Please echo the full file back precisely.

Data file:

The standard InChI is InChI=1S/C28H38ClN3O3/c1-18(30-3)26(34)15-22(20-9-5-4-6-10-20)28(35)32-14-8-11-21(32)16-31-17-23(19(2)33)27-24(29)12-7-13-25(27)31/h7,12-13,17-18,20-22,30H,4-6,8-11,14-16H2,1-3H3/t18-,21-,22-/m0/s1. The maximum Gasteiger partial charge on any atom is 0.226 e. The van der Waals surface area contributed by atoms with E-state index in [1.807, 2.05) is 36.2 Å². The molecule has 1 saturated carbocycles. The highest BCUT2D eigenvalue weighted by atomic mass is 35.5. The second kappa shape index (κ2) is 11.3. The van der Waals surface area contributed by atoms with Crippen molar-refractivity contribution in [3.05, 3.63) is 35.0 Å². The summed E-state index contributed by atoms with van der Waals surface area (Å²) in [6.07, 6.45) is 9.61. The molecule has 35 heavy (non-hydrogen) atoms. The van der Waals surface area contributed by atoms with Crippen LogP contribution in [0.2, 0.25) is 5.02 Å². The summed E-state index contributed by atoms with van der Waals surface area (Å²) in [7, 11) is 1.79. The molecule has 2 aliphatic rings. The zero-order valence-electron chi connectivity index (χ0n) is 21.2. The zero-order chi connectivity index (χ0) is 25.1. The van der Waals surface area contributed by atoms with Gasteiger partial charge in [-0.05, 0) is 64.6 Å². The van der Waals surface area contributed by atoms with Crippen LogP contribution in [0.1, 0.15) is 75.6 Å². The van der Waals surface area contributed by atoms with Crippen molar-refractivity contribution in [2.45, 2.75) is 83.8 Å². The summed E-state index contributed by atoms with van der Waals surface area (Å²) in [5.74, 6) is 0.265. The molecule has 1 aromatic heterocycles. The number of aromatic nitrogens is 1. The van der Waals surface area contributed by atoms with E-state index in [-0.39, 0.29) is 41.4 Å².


The standard InChI is InChI=1S/C28H38ClN3O3/c1-18(30-3)26(34)15-22(20-9-5-4-6-10-20)28(35)32-14-8-11-21(32)16-31-17-23(19(2)33)27-24(29)12-7-13-25(27)31/h7,12-13,17-18,20-22,30H,4-6,8-11,14-16H2,1-3H3/t18-,21-,22-/m0/s1. The maximum Gasteiger partial charge on any atom is 0.226 e. The van der Waals surface area contributed by atoms with E-state index in [1.807, 2.05) is 36.2 Å². The molecule has 1 saturated carbocycles. The highest BCUT2D eigenvalue weighted by atomic mass is 35.5. The second kappa shape index (κ2) is 11.3. The van der Waals surface area contributed by atoms with Crippen molar-refractivity contribution in [3.05, 3.63) is 35.0 Å². The summed E-state index contributed by atoms with van der Waals surface area (Å²) in [6.07, 6.45) is 9.61. The molecule has 35 heavy (non-hydrogen) atoms. The van der Waals surface area contributed by atoms with Crippen LogP contribution in [0.2, 0.25) is 5.02 Å². The summed E-state index contributed by atoms with van der Waals surface area (Å²) in [7, 11) is 1.79. The molecule has 2 aliphatic rings. The zero-order valence-electron chi connectivity index (χ0n) is 21.2. The zero-order chi connectivity index (χ0) is 25.1. The van der Waals surface area contributed by atoms with Gasteiger partial charge in [-0.05, 0) is 64.6 Å². The van der Waals surface area contributed by atoms with Crippen LogP contribution in [0.1, 0.15) is 75.6 Å². The van der Waals surface area contributed by atoms with Crippen molar-refractivity contribution in [2.45, 2.75) is 83.8 Å². The summed E-state index contributed by atoms with van der Waals surface area (Å²) in [5.74, 6) is 0.265. The molecule has 1 aromatic heterocycles. The number of aromatic nitrogens is 1. The van der Waals surface area contributed by atoms with E-state index in [-0.39, 0.29) is 41.4 Å².